It is unusual for Maitreya’s chignon to be topped with a half-vajra finial. He is otherwise depicted in a standard way, seated in the vajra position, his hands in dharmacakra, framed by two long-stemmed lotuses, over a double-lotus base with broad petals.
The lotus to his right supports a nagakesara flower, the other supports a stupa. His earrings are inlaid with lapis lazuli. The central panel of his crown is inlaid with turquoise and below it there is a garuda, popular in Tibet and Nepal.
We see him here seated on a flattish Nepalese-style double-lotus base, with princely jewellery inlaid with stones and his hair painted with black pigment. There is a (nagakesara?) bud on the lotus to his right and there may have been a water pot on the other side. His lower garment is decorated with an incised pattern.
There is a stupa on his chignon and a rectangular urna on his forehead.
On this example, also inspired from Nepalese art, the lower part of the lotus base is incised with a scroll design. The lotuses to his side support a water pot and a nagakesara bud.
This is a different style. His lower garment is loosely draped in the Chinese fashion, his face has been painted with cold gold and pigments, he wears a celestial scarf that forms loops around his elbows.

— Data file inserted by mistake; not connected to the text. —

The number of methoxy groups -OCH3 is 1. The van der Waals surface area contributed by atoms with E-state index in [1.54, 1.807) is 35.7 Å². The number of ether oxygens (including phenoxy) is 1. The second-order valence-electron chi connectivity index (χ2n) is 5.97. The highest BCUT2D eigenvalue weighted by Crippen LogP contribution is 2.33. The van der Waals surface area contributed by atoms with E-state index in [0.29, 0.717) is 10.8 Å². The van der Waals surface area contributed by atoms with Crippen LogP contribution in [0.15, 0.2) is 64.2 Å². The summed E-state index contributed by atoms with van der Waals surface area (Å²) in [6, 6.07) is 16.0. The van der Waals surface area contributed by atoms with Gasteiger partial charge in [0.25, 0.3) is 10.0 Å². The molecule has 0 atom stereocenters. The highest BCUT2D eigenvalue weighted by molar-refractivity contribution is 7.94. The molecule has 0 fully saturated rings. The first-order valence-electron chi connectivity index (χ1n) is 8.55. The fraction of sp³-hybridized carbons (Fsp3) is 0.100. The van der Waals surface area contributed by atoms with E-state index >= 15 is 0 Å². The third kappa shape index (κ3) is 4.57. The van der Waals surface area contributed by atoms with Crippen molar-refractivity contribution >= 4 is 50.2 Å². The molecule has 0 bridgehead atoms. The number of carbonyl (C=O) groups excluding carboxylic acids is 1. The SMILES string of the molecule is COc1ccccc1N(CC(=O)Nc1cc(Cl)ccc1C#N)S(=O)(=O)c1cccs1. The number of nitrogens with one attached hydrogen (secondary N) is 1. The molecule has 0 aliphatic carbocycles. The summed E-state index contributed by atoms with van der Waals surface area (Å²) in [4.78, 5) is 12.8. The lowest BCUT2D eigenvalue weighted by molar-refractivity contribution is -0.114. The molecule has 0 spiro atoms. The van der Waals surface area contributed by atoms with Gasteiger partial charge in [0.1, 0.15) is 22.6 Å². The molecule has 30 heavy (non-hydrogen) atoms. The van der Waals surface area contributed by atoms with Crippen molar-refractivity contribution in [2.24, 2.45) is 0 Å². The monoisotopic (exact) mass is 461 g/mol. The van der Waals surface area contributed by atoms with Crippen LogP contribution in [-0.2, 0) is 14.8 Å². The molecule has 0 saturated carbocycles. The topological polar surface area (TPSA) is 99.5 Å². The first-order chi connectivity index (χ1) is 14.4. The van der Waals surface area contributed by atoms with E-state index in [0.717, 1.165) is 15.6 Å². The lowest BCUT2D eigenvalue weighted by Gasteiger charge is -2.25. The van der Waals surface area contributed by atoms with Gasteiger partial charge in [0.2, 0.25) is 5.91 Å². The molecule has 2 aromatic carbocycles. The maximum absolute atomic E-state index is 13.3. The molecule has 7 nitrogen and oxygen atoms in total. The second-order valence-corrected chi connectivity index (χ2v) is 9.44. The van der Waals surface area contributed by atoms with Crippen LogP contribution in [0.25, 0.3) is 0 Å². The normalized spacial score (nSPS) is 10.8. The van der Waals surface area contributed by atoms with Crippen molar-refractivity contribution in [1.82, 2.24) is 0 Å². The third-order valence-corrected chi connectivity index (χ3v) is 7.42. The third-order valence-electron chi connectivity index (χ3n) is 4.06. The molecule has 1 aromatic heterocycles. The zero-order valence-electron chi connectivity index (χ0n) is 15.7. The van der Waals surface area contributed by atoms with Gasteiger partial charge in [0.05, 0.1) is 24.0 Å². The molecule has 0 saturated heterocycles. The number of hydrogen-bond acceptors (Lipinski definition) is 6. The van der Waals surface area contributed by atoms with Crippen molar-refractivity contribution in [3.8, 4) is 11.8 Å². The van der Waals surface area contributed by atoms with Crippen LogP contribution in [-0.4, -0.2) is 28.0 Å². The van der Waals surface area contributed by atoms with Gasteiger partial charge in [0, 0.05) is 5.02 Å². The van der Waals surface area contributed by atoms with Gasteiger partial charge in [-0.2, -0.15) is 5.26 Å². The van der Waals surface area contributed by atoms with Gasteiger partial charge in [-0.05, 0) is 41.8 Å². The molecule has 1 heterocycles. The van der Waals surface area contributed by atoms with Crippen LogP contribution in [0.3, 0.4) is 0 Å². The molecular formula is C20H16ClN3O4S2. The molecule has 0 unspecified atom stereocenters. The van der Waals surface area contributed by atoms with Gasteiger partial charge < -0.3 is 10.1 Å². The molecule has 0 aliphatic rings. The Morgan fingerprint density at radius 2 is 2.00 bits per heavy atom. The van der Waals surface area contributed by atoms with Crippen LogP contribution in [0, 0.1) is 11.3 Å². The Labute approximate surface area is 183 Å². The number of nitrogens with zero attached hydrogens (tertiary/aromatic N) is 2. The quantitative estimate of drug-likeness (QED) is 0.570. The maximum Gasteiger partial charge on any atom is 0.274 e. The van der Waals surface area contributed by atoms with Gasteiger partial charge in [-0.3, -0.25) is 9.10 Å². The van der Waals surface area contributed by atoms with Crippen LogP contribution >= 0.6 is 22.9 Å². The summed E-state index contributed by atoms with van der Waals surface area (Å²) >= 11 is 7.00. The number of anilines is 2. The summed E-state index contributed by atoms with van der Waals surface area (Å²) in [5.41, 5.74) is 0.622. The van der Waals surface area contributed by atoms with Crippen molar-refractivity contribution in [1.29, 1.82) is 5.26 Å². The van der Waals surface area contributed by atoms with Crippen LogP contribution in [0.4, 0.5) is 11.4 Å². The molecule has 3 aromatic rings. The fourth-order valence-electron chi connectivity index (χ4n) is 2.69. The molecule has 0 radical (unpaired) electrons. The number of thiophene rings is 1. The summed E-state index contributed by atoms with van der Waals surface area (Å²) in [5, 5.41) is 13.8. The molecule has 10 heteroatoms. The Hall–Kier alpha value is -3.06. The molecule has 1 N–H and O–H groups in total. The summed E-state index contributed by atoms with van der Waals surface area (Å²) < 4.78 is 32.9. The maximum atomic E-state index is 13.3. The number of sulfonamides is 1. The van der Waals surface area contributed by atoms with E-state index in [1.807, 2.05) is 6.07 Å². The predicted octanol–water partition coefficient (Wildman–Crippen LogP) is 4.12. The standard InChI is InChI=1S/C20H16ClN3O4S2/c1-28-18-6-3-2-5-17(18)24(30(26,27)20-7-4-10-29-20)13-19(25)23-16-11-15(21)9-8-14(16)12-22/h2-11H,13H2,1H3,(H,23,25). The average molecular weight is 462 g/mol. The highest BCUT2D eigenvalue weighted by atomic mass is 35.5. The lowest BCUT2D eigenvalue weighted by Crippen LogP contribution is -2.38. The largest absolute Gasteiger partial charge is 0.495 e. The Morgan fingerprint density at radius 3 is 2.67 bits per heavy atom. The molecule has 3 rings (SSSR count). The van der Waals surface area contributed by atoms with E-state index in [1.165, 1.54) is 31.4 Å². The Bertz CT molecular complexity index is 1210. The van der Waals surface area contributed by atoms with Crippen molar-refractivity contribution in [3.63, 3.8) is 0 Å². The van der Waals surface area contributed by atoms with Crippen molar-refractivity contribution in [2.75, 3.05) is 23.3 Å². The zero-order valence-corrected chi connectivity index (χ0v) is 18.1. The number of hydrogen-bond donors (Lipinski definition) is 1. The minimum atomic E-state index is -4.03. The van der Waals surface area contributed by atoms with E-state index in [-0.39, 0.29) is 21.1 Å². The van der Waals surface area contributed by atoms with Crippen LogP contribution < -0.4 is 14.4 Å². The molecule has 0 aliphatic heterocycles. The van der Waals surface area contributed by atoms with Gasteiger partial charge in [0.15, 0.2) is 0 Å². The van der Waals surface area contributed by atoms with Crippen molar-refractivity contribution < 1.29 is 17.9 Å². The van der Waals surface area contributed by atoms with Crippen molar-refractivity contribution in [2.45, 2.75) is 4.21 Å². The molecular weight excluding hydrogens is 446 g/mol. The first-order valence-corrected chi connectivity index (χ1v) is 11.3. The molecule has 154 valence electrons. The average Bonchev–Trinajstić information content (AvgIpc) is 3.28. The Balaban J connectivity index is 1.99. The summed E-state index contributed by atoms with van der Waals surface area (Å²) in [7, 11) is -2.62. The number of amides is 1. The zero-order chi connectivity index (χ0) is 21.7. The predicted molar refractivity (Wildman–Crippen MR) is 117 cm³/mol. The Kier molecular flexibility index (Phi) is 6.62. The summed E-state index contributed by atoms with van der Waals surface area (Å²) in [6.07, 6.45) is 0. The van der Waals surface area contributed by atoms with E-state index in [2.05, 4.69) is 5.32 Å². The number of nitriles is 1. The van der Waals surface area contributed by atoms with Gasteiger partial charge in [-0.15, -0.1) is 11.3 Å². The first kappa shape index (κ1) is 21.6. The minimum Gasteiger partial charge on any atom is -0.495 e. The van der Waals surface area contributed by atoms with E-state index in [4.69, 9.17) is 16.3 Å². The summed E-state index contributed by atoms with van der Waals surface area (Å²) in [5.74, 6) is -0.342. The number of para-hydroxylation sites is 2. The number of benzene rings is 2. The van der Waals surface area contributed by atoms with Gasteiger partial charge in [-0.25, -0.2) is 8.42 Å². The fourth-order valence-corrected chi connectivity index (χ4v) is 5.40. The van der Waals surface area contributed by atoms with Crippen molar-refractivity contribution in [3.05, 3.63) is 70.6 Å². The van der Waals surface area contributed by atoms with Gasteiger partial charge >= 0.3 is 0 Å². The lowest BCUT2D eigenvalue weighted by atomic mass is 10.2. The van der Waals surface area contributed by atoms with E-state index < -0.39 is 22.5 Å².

Chinese fashion is more obvious here in the treatment of his celestial scarf (and the shape of the crown and earrings).
However, his squarish face with gentle moon-like features together with the sobriety of un-gilt brass and the silver-inlaid eyes indicate that this was made in Tibet by a Tibetan artist.
This work depicts Maitreya with lotuses attached to his elbows, one supporting a ritual water pot and the other supporting a branch of ashoka tree (sometimes described as a trident). His celestial scarf (often erroneously described as a sash) forms a large loop at elbow level and the ribbons of his crown flow upwards in a snake-like shape.